Artworks
Dance (I)

Sr. Contributor

Dance (I) is Matisse's Jan Brady. It's usually sidelined in favor of his Marcia, Dance (II).

It isn't difficult to see why. (I) is a preparatory sketch for (II). They're both a tribute to nude jigs, but (II) just has the better moves. Self-made Russian millionaire and Matisse bestie Sergei Shchukin asked the painter for a couple murals to decorate his mansion walls. Shchukin was a little apprehensive at first about having giant jiggling boobies be the mural to greet his hoighty-toighty friends. But, then he decided "to hell with it." Ain't nothing wrong with a little T&A to get the society people talking. 

The definition for self-made, Shchukin bought up a bunch of textiles when Russia was going through tough times during the Revolution of 1905 and then jacked up the prices when people had money again. Unscrupulous? Maybe bordering on WTF, Shchukin. But so it goes. Shchukin got the idea for such a mural when he and Matisse were in Picasso's studio rubbing elbows and discussing the latter's latest: Les Demoiselles d'Avignon.

Dance (I) might not attract the attention of its more talented younger sibling, but it's had a more charmed life in many ways. Walter P. Chrysler, Jr., bought the painting from Matisse while on a walkabout through Europe just after World War I. It stayed in his collection until Nelson Rockefeller bought it specifically to donate in honor of Alfred Barr, Jr., the first director of the Museum of Modern Art in New York. Which was founded in no small part due to Walter Chrysler, Jr.'s efforts. If it all seems a little nepotistic, it's because it is. The art collection world is pretty small at that level, then and now.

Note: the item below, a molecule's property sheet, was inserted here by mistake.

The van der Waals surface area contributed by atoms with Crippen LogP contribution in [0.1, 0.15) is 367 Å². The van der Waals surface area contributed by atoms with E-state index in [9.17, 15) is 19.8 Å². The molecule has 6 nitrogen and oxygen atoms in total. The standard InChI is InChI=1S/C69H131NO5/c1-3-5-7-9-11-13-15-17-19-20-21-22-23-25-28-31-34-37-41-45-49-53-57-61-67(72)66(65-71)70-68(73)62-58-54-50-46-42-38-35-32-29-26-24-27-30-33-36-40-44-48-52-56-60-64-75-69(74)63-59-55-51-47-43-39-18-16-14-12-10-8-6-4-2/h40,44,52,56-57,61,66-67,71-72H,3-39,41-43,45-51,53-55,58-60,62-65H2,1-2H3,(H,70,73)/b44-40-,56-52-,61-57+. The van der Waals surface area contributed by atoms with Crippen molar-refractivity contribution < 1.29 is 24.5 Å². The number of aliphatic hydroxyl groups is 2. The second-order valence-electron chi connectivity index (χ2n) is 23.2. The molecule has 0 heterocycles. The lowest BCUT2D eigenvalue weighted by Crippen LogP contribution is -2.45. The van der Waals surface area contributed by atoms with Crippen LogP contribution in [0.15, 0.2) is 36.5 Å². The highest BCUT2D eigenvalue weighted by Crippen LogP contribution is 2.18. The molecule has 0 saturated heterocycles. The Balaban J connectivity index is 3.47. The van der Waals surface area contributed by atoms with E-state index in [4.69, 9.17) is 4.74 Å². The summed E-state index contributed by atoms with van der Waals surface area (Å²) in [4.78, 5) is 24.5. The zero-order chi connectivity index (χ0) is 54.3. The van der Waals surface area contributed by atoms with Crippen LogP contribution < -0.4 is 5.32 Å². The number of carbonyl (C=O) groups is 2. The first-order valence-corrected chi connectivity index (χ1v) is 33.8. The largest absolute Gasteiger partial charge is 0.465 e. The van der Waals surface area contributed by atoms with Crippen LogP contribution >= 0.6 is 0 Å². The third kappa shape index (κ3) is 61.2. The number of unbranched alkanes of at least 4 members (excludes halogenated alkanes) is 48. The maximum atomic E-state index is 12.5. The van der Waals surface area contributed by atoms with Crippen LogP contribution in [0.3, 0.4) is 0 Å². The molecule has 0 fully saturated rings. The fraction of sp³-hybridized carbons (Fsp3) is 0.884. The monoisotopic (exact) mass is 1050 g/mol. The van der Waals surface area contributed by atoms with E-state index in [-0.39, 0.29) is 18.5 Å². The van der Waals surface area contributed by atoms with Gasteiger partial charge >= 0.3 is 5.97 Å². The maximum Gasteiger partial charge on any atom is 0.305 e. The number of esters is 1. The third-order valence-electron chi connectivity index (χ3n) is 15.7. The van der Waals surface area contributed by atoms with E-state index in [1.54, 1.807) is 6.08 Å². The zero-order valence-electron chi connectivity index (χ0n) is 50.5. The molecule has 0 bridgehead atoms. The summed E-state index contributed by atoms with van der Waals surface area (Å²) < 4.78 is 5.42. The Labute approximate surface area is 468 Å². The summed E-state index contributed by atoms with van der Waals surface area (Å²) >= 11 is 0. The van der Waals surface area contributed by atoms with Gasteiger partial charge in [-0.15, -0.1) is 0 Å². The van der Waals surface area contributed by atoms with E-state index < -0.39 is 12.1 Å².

Contributor

Dance (l) was a study for Dance (II), which is in The Hermitage Museum in St. Petersburg.

It was commissioned by Sergei Shchukin, Matisse's #1 collector, together with a second painting, Music.

Shchukin initially he had some reservations about the painting.  He wrote, "Monsieur Matisse, your painting the Dance is very beautiful. But there's one thing that bothers me. You've got to understand, the Dance is meant for Moscow. And Moscow is in Asia. People there don't like nudity. So, I don't have paintings in my house with naked people, aside from one Renoir, but that's permitted."

Shchukin eventually accepted both paintings and hung them by the staircase in his Moscow mansion.

In 1910, Dance (l) was criticized in Paris for being too flat, and that its nudes were over simplified. In my opinion, this painting is far from being flat and bursts with energy. Makes sense, as Matisse once said that dance meant, "life and rhythym."